My garden shed project is continuing. I've had an idea in my head for fabric for the cushions for a couple years now. I wanted something bold that would stand out from afar. I also wanted something cheap. I decided to print my own using a printing technique I have used in the past on the walls of our living room and hallway. I thought it would be a fun summer project that Julia might like to help out with. Although she wasn't too into helping, she likes how the fabric turned out.
Here's the stamped faux wallpaper in the stairwell in our house.
I started with a drop cloth for painting that I found at the hardware store. It's canvas, heavy duty and I knew it would be absorbent. And the price was right - $10 for 5 yards. I washed and dried it to get out any impurities. Then I cut the fabric into the size I needed. I ironed the canvas using lots of steam to try to get out many of the wrinkles.
The cushions are going to be outdoors and will eventually fade and mildew. I didn't want to invest too much in expensive fabric considering the cushion covers will probably be tossed in a couple of years.
Here's how I printed the fabric:
Step 1: I drew out some of the flowers on white paper and traced the design on the fun foam. This is the fun foam that is really easy to find in craft stores and sometimes at drugstores. If you can find the fun foam with an adhesive back, use it. You'll save some gluing and drying time.
Step 2: I cut out the shapes from the foam. Kids fun foam is really easy to cut. You can get much more intricate than my shapes. I was going for bold and bright so I kept my flowers simple.
Step 3: I glued the fun foam flower shapes to grayboard insulation I had hanging around the house. With a sharp knife, I cut around the shape. Grayboard is very brittle and easy to use - you just need to slice through it about 1/2" and the shape will snap off.
Step 4: Keeping in the frugal vein of the project, I decided to use latex paint I had hanging around my paint closet. If you've seen photos of my house, you can imagine how many cans of leftover paint there are in that closet! I also mixed up some colors I was missing by mixing acrylic tube paints with the latex.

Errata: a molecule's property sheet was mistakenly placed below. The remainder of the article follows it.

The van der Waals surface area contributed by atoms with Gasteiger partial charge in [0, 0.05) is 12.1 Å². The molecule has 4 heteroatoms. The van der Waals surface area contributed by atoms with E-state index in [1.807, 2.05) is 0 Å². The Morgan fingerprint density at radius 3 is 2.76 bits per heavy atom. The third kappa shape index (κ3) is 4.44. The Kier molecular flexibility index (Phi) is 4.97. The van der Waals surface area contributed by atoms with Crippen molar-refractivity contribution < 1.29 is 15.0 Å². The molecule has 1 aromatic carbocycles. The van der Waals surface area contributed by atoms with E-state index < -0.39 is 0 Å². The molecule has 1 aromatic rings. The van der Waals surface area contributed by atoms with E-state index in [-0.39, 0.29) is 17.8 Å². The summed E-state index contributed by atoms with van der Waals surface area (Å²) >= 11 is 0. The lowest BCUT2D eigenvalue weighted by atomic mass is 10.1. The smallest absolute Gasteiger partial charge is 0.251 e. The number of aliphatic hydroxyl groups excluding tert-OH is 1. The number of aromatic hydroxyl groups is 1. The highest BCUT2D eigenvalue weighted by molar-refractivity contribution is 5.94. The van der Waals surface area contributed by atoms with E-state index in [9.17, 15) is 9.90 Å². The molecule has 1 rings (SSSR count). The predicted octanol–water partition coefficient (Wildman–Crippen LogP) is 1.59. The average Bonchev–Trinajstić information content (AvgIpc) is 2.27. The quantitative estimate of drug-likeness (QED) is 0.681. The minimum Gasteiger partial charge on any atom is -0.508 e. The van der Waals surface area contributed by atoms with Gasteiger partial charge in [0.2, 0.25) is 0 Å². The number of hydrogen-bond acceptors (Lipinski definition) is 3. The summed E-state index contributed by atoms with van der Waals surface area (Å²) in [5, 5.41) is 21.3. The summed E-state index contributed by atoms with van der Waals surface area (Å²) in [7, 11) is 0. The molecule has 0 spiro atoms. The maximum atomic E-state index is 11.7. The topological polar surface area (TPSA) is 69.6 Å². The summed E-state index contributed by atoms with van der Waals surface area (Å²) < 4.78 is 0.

Although I'm not sure how durable, etc. the latex paint will be on the canvas, I figured I would keep things simple. The cushions probably won't last more than a couple of years outdoors. If I were to do this fabric printing project for an interior application, I would use Jacquard's fabric paints which give a nice soft hand to the finished fabric. But since I was being frugal, not this time!
Using a foam brush, I neatly painted the flower stamp with the latex paint. I flipped the painted stamp onto the fabric and pushed neatly and firmly all over the grayboard insulation so that the design would transfer to the fabric.
Here's the first flower on the canvas:
Step 6: I printed many of the flowers all over my canvas leaving lots of white space between the flower shapes.
As you can see, I got bored with just one flower shape and color and by the second piece of cloth, I added a few more flower stamps. I printed the different shapes in different colors.
Step 7: With different shades of green paint and many different leaf stamps, I added a bunch of leaves to the flowers.
Using a wine cork, I stamped centers into some flowers.
Here's all the stamps I used for this fabric printing project.
Here are some photos of details of the fabric. I love how this technique turns out - nothing is quite perfect. The texture of the canvas shows through. Where the leaves overlap the flowers, the colors mix and look really interesting and handmade.
Here are the two patterns I developed for the two orange wicker chairs that live on the porch of the garden shed.
I love how my fabric turned out - bold, cheerful, and summery. I've got to sew the cushions now and get a good photo of the chairs for you all. I've also got a second pattern I'm working on for two other outdoor chairs that I'll share as soon as I can get them finished and photographed.
I originally learned about fabric printing with foam from my friend Lisa Curry Mair who makes traditional canvas floorcloths in Vermont. Lisa uses foam printing on many of her floorcloths. She also wrote a great book called Floor Cloth Magic. On Lisa's Canvasworks website, she has a movie showing all the steps of making a floor cloth which is really helpful.